Use of rib cartilage for Rhino-Septoplasty?

My specialist has suggested that he will take a complete cartilage to graft my nose. Having one cartilage removed completely, will by rib be floating in the abdomen wall? Will the rib stay stable without being attached to the sternum? will this cartilage removal effect any of my day to day activities? Like sports, weight training etc. Will it feel hollow at the location of extraction?

Doctor Answers 2

Use of rib cartilage for Rhino-Septoplasty?

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Hello high waves - Thanks for your question. If you are having a rib graft harvest, for the most part you won't notice much of a change from day to day. You might feel a minor contour irregularity if the closure is not perfect.  The rib will be slightly mobile only.  If you worry at all, ask your surgeon about the use of cadaver rib graft.  I use it all the time, but not if a solid dorsal graft is to be created as it resorbs more quickly.  I use it for DCF (diced cartilage-fascia) grafts to build up the bridge of the nose. Good luck, Dr. Shah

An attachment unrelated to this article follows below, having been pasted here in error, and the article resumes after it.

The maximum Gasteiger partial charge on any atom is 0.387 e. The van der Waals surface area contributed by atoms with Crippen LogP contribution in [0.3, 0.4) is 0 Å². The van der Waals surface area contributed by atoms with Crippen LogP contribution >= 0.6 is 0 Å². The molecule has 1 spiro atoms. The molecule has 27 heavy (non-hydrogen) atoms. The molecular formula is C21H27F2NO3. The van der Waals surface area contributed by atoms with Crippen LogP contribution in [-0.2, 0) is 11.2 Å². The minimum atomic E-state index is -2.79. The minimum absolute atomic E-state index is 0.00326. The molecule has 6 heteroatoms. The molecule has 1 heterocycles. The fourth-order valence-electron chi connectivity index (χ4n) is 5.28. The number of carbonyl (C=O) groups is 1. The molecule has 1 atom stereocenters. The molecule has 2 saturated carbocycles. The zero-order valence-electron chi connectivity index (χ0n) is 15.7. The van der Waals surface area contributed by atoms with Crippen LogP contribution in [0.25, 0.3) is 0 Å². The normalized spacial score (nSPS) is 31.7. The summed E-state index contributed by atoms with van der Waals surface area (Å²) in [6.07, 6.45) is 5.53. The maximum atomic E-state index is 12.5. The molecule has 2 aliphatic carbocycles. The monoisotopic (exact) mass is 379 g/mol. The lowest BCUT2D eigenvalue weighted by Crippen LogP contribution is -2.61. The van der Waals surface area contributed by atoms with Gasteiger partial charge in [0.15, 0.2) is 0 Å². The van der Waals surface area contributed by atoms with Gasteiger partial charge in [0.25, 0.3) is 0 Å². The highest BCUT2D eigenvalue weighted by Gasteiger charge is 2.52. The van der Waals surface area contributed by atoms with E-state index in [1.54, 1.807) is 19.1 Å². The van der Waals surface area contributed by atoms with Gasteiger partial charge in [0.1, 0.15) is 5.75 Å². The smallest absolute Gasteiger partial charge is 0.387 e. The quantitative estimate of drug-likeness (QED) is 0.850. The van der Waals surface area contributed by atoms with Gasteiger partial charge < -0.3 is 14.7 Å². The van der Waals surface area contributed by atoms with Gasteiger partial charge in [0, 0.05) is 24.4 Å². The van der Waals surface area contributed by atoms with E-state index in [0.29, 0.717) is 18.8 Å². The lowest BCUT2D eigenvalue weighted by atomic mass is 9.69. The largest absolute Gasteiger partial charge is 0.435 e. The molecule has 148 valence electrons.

Denver Plastic Surgeon
4.8 out of 5 stars 69 reviews

Rib cartilage graft

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Dear High Waves,

Rib graft is a not to uncommon occurrence in Rhinoplasty. Usually when harvesting the graft the perichondrium (surrounds the cartilage) is split and the true cartilage is harvested - sometimes only part of the cartilage is needed for the procedure  (in which case it is weakened but not absent). After the harvest the perichondrium is closed. Typically the absence of this cartilage is uncomfortable but should - if done correctly - be temporary and not result in a functional disability - this is especially true if the perichondrium is closed. There is a period of weeks for the discomfort to abate and weeks to a few months for this to heal. I would definitely discuss this with your Plastic surgeon. Good luck.

Gideon Maresky, MD
South Africa Plastic Surgeon

These answers are for educational purposes and should not be relied upon as a substitute for medical advice you may receive from your physician. If you have a medical emergency, please call 911. These answers do not constitute or initiate a patient/doctor relationship.